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  1. The Social Brain Meets the Reactive Genome: Neuroscience, Epigenetics and the New Social Biology.Maurizio Meloni - 2014 - Frontiers in Human Neuroscience 8.
    The rise of molecular epigenetics over the last few years promises to bring the discourse about the sociality and susceptibility to environmental influences of the brain to an entirely new level. Epigenetics deals with molecular mechanisms such as gene expression, which may embed in the organism “memories” of social experiences and environmental exposures. These changes in gene expression may be transmitted across generations without changes in the DNA sequence. Epigenetics is the most advanced example of the new postgenomic and context-dependent (...)
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  • Disentangling Life: Darwin, Selectionism, and the Postgenomic Return of the Environment.Maurizio Meloni - 2017 - Studies in History and Philosophy of Science Part C: Studies in History and Philosophy of Biological and Biomedical Sciences 62:10-19.
    In this paper, I analyze the disruptive impact of Darwinian selectionism for the century-long tradition in which the environment had a direct causative role in shaping an organism’s traits. In the case of humans, the surrounding environment often determined not only the physical, but also the mental and moral features of individuals and whole populations. With its apparatus of indirect effects, random variations, and a much less harmonious view of nature and adaptation, Darwinian selectionism severed the deep imbrication of organism (...)
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  • The Neurosociology of Auguste Comte.Ryan McVeigh - 2020 - Social Science Information 59 (2):329-354.
    This article explores the role of phrenology in the work of Auguste Comte. I begin by reviewing the historical and contemporary significance of this doctrine to show the direct lineage that exists between phrenology and what we now call cognitive neuroscience. I then demonstrate the impact of phrenology on Comte’s sociological theory and make the claim that his paradigm exemplifies what TenHouten called ‘neurosociology.’ Following this, I show how Comte’s social epistemology rejected biological reductionism and considered neurophysiology a subfield of (...)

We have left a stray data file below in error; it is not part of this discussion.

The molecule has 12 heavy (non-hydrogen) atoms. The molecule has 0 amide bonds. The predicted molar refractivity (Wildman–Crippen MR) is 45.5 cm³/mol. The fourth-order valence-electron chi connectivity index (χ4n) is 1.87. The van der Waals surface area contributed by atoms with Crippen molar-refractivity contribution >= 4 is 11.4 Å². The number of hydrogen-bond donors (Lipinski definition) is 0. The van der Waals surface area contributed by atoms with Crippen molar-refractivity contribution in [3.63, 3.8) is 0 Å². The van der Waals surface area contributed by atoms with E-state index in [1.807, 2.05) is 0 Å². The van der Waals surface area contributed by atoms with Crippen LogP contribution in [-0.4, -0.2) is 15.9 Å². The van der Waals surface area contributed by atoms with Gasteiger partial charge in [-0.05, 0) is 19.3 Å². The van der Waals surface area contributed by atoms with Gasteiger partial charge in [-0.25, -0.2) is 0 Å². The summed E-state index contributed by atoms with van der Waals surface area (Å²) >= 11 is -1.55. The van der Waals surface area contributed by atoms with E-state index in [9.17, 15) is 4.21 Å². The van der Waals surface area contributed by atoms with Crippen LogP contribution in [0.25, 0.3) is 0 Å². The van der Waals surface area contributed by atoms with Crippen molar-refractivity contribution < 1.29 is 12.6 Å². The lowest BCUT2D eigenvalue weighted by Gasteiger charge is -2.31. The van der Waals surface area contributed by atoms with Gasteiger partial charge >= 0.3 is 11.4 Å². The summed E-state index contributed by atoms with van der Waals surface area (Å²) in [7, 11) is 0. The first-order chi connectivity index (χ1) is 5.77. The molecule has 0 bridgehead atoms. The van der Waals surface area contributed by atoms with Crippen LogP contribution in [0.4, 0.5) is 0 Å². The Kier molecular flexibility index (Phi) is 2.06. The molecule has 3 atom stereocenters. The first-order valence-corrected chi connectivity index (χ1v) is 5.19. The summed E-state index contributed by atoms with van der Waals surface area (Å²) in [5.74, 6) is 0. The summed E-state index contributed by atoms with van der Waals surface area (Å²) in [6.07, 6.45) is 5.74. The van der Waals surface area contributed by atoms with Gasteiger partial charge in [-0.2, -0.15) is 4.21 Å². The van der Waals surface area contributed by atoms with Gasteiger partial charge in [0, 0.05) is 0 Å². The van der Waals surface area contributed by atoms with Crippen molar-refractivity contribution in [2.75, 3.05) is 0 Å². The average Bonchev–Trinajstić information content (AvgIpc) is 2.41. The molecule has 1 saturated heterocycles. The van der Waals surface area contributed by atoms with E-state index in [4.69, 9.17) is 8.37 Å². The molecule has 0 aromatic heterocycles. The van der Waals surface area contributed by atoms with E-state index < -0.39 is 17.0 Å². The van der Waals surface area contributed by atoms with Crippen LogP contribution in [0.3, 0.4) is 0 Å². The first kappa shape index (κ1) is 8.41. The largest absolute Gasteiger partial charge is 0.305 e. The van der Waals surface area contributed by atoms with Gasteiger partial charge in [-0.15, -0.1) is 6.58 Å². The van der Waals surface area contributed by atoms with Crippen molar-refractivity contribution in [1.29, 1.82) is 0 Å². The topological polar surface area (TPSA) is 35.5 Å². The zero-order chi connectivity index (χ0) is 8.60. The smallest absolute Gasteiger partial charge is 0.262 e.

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  • From Comte to Baudrillard.Andrew Wernick - 2000 - Theory, Culture and Society 17 (6):55-75.
    The article offers a critical but sympathetic reflection on the development of classical and post-classical French sociology. From Comte onwards, I suggest, the modern French treatment of the social has been preoccupied with socio-theological questions; and even with the radical deconstruction of any society-god, this continues to be the case. There are distinctive historical reasons for this ; but the significance of the issues raised by this intellectual tradition as a result goes beyond the limits of national context. In an (...)
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  • Weismann Rules! OK? Epigenetics and the Lamarckian Temptation.David Haig - 2007 - Biology and Philosophy 22 (3):415-428.
    August Weismann rejected the inheritance of acquired characters on the grounds that changes to the soma cannot produce the kind of changes to the germ-plasm that would result in the altered character being transmitted to subsequent generations. His intended distinction, between germ-plasm and soma, was closer to the modern distinction between genotype and phenotype than to the modern distinction between germ cells and somatic cells. Recently, systems of epigenetic inheritance have been claimed to make possible the inheritance of acquired characters. (...)